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Every investor in Sturm, Ruger & Company, Inc. (NYSE:RGR) should be aware of the most powerful shareholder groups. Generally speaking, as a company grows, institutions will increase their ownership. Conversely, insiders often decrease their ownership over time. Companies that have been privatized tend to have low insider ownership.
Sturm Ruger isn't enormous, but it's not particularly small either. It has a market capitalization of US$1.3b, which means it would generally expect to see some institutions on the share registry. In the chart below, we can see that institutions own shares in the company. Let's take a closer look to see what the different types of shareholders can tell us about Sturm Ruger.
What Does The Institutional Ownership Tell Us About Sturm Ruger?
Many institutions measure their performance against an index that approximates the local market. So they usually pay more attention to companies that are included in major indices.
We can see that Sturm Ruger does have institutional investors; and they hold a good portion of the company's stock. This implies the analysts working for those institutions have looked at the stock and they like it. But just like anyone else, they could be wrong. It is not uncommon to see a big share price drop if two large institutional investors try to sell out of a stock at the same time. So it is worth checking the past earnings trajectory of Sturm Ruger, (below). Of course, keep in mind that there are other factors to consider, too.
Institutional investors own over 50% of the company, so together than can probably strongly influence board decisions. It looks like hedge funds own 6.3% of Sturm Ruger shares. That catches my attention because hedge funds sometimes try to influence management, or bring about changes that will create near term value for shareholders. Looking at our data, we can see that the largest shareholder is BlackRock, Inc. with 16% of shares outstanding. The Vanguard Group, Inc. is the second largest shareholder owning 11% of common stock, and Renaissance Technologies Corp. holds about 6.3% of the company stock.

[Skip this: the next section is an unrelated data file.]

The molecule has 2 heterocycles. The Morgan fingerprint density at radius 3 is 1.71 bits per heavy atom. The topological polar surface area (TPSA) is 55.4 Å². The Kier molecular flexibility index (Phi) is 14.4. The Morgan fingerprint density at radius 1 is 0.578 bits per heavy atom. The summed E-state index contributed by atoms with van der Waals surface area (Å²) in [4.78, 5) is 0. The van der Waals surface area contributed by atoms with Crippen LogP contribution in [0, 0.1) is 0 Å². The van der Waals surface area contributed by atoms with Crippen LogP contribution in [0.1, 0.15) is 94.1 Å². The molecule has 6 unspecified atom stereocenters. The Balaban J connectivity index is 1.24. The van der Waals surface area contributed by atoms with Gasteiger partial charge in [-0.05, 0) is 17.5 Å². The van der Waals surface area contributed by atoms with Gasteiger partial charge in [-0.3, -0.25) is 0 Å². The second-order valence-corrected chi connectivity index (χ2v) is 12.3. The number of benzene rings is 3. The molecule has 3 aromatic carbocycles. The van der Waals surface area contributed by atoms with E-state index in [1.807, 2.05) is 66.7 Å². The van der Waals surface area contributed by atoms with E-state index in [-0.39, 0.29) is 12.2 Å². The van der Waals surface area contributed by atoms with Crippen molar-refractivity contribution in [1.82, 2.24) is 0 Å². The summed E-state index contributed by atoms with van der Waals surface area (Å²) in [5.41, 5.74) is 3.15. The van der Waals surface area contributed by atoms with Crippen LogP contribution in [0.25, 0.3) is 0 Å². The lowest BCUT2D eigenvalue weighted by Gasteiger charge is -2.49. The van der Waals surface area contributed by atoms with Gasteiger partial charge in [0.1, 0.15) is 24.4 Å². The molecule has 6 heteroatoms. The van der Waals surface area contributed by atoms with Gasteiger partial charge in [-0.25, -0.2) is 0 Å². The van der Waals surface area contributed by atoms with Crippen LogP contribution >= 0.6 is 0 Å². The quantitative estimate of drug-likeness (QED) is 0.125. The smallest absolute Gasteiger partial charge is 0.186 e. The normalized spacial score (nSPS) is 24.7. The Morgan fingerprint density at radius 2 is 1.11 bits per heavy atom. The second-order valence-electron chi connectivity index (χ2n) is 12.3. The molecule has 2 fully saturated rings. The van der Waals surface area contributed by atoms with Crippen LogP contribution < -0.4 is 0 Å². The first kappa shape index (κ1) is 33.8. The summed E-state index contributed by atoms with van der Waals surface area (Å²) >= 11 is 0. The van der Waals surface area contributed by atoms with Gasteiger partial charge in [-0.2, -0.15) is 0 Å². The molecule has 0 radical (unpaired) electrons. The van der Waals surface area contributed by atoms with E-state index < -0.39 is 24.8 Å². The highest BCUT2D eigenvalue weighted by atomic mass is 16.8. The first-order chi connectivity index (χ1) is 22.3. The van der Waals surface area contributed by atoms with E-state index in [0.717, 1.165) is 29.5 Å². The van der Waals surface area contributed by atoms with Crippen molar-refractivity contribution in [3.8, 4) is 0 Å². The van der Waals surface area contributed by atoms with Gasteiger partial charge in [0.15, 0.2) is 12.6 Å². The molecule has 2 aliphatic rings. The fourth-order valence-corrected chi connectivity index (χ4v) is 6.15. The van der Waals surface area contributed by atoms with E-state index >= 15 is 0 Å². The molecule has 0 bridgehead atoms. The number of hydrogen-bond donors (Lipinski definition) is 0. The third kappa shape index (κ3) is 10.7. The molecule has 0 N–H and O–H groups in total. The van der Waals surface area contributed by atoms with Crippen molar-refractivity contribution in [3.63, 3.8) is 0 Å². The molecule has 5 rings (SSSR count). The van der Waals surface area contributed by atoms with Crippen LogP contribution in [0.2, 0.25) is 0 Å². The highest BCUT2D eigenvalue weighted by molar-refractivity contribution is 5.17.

A closer look at our ownership figures suggests that the top 13 shareholders have a combined ownership of 51% implying that no single shareholder has a majority.
Researching institutional ownership is a good way to gauge and filter a stock's expected performance. The same can be achieved by studying analyst sentiments. There is a little analyst coverage of the stock, but not much. So there is room for it to gain more coverage.
Insider Ownership Of Sturm Ruger
While the precise definition of an insider can be subjective, almost everyone considers board members to be insiders. Company management run the business, but the CEO will answer to the board, even if he or she is a member of it.
Insider ownership is positive when it signals leadership are thinking like the true owners of the company. However, high insider ownership can also give immense power to a small group within the company. This can be negative in some circumstances.
Our most recent data indicates that insiders own some shares in Sturm, Ruger & Company, Inc.. It is a pretty big company, so it is generally a positive to see some potentially meaningful alignment. In this case, they own around US$18m worth of shares (at current prices). It is good to see this level of investment by insiders. You can check here to see if those insiders have been buying recently.
General Public Ownership
The general public holds a 29% stake in Sturm Ruger. While this group can't necessarily call the shots, it can certainly have a real influence on how the company is run.
It's always worth thinking about the different groups who own shares in a company. But to understand Sturm Ruger better, we need to consider many other factors. Be aware that Sturm Ruger is showing 3 warning signs in our investment analysis , and 1 of those is significant...
Ultimately the future is most important. You can access this free report on analyst forecasts for the company.
NB: Figures in this article are calculated using data from the last twelve months, which refer to the 12-month period ending on the last date of the month the financial statement is dated. This may not be consistent with full year annual report figures.
This article by Simply Wall St is general in nature. We provide commentary based on historical data and analyst forecasts only using an unbiased methodology and our articles are not intended to be financial advice. It does not constitute a recommendation to buy or sell any stock, and does not take account of your objectives, or your financial situation. We aim to bring you long-term focused analysis driven by fundamental data. Note that our analysis may not factor in the latest price-sensitive company announcements or qualitative material. Simply Wall St has no position in any stocks mentioned.
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